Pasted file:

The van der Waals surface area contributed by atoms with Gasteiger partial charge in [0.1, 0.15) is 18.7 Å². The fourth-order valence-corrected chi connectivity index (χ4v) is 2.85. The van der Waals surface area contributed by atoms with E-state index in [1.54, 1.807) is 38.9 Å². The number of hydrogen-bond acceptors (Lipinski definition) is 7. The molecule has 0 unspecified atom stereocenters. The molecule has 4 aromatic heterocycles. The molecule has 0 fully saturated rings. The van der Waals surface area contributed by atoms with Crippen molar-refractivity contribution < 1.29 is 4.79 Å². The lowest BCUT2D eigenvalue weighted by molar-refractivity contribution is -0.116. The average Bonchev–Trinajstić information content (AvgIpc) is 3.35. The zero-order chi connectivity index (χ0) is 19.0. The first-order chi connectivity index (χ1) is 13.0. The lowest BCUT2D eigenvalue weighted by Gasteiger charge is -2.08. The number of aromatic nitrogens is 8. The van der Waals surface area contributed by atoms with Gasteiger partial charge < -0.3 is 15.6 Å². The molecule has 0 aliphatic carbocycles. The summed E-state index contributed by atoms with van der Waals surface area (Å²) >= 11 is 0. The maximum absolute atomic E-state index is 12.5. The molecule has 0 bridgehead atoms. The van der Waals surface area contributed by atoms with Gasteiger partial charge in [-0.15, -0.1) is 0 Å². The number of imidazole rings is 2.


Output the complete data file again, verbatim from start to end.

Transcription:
The van der Waals surface area contributed by atoms with Gasteiger partial charge in [0.1, 0.15) is 18.7 Å². The fourth-order valence-corrected chi connectivity index (χ4v) is 2.85. The van der Waals surface area contributed by atoms with E-state index in [1.54, 1.807) is 38.9 Å². The number of hydrogen-bond acceptors (Lipinski definition) is 7. The molecule has 0 unspecified atom stereocenters. The molecule has 4 aromatic heterocycles. The molecule has 0 fully saturated rings. The van der Waals surface area contributed by atoms with Crippen molar-refractivity contribution < 1.29 is 4.79 Å². The lowest BCUT2D eigenvalue weighted by molar-refractivity contribution is -0.116. The average Bonchev–Trinajstić information content (AvgIpc) is 3.35. The zero-order chi connectivity index (χ0) is 19.0. The first-order chi connectivity index (χ1) is 13.0. The lowest BCUT2D eigenvalue weighted by Gasteiger charge is -2.08. The number of aromatic nitrogens is 8. The van der Waals surface area contributed by atoms with Gasteiger partial charge < -0.3 is 15.6 Å². The molecule has 0 aliphatic carbocycles. The summed E-state index contributed by atoms with van der Waals surface area (Å²) >= 11 is 0. The maximum absolute atomic E-state index is 12.5. The molecule has 0 bridgehead atoms. The van der Waals surface area contributed by atoms with Gasteiger partial charge in [-0.15, -0.1) is 0 Å². The number of imidazole rings is 2.